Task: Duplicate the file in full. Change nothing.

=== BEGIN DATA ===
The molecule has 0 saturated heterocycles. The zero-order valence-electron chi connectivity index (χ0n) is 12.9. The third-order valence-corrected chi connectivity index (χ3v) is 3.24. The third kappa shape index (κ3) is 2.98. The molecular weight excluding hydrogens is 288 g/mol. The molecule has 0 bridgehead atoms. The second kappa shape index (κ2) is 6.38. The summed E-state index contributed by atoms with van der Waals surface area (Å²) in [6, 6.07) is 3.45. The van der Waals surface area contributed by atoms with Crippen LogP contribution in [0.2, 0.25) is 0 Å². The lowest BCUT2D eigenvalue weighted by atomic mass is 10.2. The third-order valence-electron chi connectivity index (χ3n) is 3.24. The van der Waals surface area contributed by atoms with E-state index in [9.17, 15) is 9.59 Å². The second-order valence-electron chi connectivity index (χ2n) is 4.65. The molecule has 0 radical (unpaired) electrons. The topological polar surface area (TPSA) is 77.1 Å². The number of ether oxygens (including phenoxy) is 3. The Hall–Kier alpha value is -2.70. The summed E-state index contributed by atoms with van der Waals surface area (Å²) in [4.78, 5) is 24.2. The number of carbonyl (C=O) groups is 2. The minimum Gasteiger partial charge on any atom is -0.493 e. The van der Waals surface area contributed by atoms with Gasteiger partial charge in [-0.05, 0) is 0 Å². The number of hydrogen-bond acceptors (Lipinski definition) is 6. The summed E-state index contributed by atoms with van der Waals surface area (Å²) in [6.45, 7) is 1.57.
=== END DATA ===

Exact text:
The molecule has 0 saturated heterocycles. The zero-order valence-electron chi connectivity index (χ0n) is 12.9. The third-order valence-corrected chi connectivity index (χ3v) is 3.24. The third kappa shape index (κ3) is 2.98. The molecular weight excluding hydrogens is 288 g/mol. The molecule has 0 bridgehead atoms. The second kappa shape index (κ2) is 6.38. The summed E-state index contributed by atoms with van der Waals surface area (Å²) in [6, 6.07) is 3.45. The van der Waals surface area contributed by atoms with Crippen LogP contribution in [0.2, 0.25) is 0 Å². The lowest BCUT2D eigenvalue weighted by atomic mass is 10.2. The third-order valence-electron chi connectivity index (χ3n) is 3.24. The van der Waals surface area contributed by atoms with E-state index in [9.17, 15) is 9.59 Å². The second-order valence-electron chi connectivity index (χ2n) is 4.65. The molecule has 0 radical (unpaired) electrons. The topological polar surface area (TPSA) is 77.1 Å². The number of ether oxygens (including phenoxy) is 3. The Hall–Kier alpha value is -2.70. The summed E-state index contributed by atoms with van der Waals surface area (Å²) in [4.78, 5) is 24.2. The number of carbonyl (C=O) groups is 2. The minimum Gasteiger partial charge on any atom is -0.493 e. The van der Waals surface area contributed by atoms with Gasteiger partial charge in [-0.05, 0) is 0 Å². The number of hydrogen-bond acceptors (Lipinski definition) is 6. The summed E-state index contributed by atoms with van der Waals surface area (Å²) in [6.45, 7) is 1.57.